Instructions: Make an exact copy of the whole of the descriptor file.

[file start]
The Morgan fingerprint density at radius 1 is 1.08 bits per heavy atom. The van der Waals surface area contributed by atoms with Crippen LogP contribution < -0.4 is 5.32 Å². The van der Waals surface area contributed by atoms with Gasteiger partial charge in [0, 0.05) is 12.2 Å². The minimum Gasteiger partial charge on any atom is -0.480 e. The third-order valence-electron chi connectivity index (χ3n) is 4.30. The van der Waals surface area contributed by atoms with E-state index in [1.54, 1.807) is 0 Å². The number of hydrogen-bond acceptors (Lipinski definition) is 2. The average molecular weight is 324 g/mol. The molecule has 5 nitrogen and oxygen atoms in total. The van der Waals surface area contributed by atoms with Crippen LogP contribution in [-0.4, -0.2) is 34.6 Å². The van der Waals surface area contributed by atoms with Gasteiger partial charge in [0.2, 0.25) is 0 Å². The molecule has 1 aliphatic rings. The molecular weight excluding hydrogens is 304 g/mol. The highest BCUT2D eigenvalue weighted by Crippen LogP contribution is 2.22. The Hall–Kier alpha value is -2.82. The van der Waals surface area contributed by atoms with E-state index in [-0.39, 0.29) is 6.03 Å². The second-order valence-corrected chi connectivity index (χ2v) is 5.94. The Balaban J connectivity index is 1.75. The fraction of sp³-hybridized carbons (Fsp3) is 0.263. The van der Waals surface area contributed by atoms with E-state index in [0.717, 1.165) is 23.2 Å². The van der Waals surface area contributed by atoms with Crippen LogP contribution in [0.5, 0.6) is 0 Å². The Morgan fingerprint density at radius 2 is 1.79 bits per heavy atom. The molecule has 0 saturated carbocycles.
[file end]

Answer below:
The Morgan fingerprint density at radius 1 is 1.08 bits per heavy atom. The van der Waals surface area contributed by atoms with Crippen LogP contribution < -0.4 is 5.32 Å². The van der Waals surface area contributed by atoms with Gasteiger partial charge in [0, 0.05) is 12.2 Å². The minimum Gasteiger partial charge on any atom is -0.480 e. The third-order valence-electron chi connectivity index (χ3n) is 4.30. The van der Waals surface area contributed by atoms with E-state index in [1.54, 1.807) is 0 Å². The number of hydrogen-bond acceptors (Lipinski definition) is 2. The average molecular weight is 324 g/mol. The molecule has 5 nitrogen and oxygen atoms in total. The van der Waals surface area contributed by atoms with Crippen LogP contribution in [-0.4, -0.2) is 34.6 Å². The van der Waals surface area contributed by atoms with Gasteiger partial charge in [0.2, 0.25) is 0 Å². The molecule has 1 aliphatic rings. The molecular weight excluding hydrogens is 304 g/mol. The highest BCUT2D eigenvalue weighted by Crippen LogP contribution is 2.22. The Hall–Kier alpha value is -2.82. The van der Waals surface area contributed by atoms with E-state index in [-0.39, 0.29) is 6.03 Å². The second-order valence-corrected chi connectivity index (χ2v) is 5.94. The Balaban J connectivity index is 1.75. The fraction of sp³-hybridized carbons (Fsp3) is 0.263. The van der Waals surface area contributed by atoms with E-state index in [0.717, 1.165) is 23.2 Å². The van der Waals surface area contributed by atoms with Crippen LogP contribution in [0.5, 0.6) is 0 Å². The Morgan fingerprint density at radius 2 is 1.79 bits per heavy atom. The molecule has 0 saturated carbocycles.